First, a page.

This being said I am gonna broach the subject of the good guys from the Dungeon Master’s and the players’ perspectives. The DM is up first. In order for the player characters to become the heroes (the good guys) they are going to need all those things you typically see happen in movies, TV and books. They need to be challenged morally. They need to suffer loss. They should be tempted with darkness and the easy way. Overcoming these obstacles and coming out on top allows them to truly be the good guys they are and ones history remembers. The important thing is to remember who your players are as well as the characters they are playing. Heroes and good guys will fall but should always have a chance for redemption.
As for players, as I stated, they ought to be the good guys. As players we should have buy in on this concept unless the game is clearly going somewhere else. What is the heroic line you will not cross? No killing needlessly, no torture, no lying? For some only the ends matter but for others these are simple things the heroes — the good guys of the story — just do not do. They respond to threats and perform those amazing heroic actions we love to see in stories.
Even if you think the outcome will be bad do it anyway. If you have a great group and a DM who is on your side a great story will come out of it even if your character does not. Even heroic death can spur on our heroes. After all the PCs are the good guys in the story.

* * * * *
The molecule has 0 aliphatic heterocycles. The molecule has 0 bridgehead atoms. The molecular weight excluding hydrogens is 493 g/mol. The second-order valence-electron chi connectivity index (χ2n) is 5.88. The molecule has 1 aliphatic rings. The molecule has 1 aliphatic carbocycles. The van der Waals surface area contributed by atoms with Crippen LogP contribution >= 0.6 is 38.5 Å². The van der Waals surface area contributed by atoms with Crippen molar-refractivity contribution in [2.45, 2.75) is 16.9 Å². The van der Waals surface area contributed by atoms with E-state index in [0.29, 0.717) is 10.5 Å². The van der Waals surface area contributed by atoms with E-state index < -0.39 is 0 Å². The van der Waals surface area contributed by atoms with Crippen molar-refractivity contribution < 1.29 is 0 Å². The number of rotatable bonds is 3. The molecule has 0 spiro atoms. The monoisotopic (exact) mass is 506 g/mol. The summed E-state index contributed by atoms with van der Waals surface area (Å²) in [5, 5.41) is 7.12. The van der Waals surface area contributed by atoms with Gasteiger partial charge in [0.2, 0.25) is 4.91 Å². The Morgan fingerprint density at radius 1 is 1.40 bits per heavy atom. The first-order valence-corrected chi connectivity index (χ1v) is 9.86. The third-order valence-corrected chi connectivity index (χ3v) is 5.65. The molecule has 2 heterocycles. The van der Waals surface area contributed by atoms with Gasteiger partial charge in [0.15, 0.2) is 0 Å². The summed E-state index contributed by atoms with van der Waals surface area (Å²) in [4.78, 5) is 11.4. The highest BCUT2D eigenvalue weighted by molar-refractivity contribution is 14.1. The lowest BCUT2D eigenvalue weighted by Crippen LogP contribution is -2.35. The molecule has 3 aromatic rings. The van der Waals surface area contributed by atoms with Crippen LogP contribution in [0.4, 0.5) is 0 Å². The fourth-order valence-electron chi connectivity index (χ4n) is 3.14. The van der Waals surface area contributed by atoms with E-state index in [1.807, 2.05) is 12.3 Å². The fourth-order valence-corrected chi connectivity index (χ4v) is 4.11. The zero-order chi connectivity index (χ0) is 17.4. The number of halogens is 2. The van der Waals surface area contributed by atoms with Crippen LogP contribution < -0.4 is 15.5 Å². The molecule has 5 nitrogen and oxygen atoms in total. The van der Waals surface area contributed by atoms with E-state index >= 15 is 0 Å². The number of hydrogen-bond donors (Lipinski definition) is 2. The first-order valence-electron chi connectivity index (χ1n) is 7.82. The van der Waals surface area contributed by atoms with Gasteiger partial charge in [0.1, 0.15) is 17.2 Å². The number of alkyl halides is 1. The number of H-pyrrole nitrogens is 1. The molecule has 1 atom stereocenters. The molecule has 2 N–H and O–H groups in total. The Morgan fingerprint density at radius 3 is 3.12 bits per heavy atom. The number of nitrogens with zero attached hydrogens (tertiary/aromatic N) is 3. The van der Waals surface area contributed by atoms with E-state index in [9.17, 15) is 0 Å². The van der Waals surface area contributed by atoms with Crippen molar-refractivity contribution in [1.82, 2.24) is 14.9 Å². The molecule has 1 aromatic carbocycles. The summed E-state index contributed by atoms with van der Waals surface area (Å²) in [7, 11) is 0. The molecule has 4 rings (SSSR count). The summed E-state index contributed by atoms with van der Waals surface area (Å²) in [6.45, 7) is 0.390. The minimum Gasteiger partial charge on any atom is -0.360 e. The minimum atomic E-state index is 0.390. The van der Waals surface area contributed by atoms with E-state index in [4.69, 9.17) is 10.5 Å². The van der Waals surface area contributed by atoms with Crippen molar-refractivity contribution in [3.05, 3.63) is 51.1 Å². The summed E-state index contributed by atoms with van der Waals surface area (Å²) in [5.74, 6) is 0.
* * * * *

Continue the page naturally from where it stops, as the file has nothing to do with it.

From the Nerditor’s desk
A thought crossed my mind during the live chat with Nerdarchists Dave and Ted when they talked about the good guys in 5E D&D. While they discussed the different sorts of potential good guys to encounter in a campaign it occurred to me how these NPCs are powerful tools in a Dungeon Master’s bag of tricks.
For one thing good guys can be an amazing way to create connective tissue between the characters and the world. Consider a group of players figuring out their next steps during a quest (or anytime really). Campaign worlds are pretty big places — they’re entire worlds! — and so there’s countless individuals the players have no idea even exist. But their characters might and these situations are perfect opportunities.
“Ted, your character knows about <some good guys> who might be able to help with what you’re all wondering about.”
With a simple statement like this the group’s options and view of the world expands tremendously. By providing a path to discovering more about their setting and couching it in the context of this lifeline leading to some good guys the players hopefully learn something new about the world, travel to a new location and meet some new people.
The bare bones takeaway is it’s perfectly okay for the DM to help players along. But rather than simply reciting relevant lore or details this gives players agency while showing and not telling.
*Featured image — It’s up to the adventurers to determine who lives, who dies and if they’re the good guys or not in Balance, one of 55 dynamic encounters ready to drop into your game in Out of the Box. [Illustration by Kim Van Deun]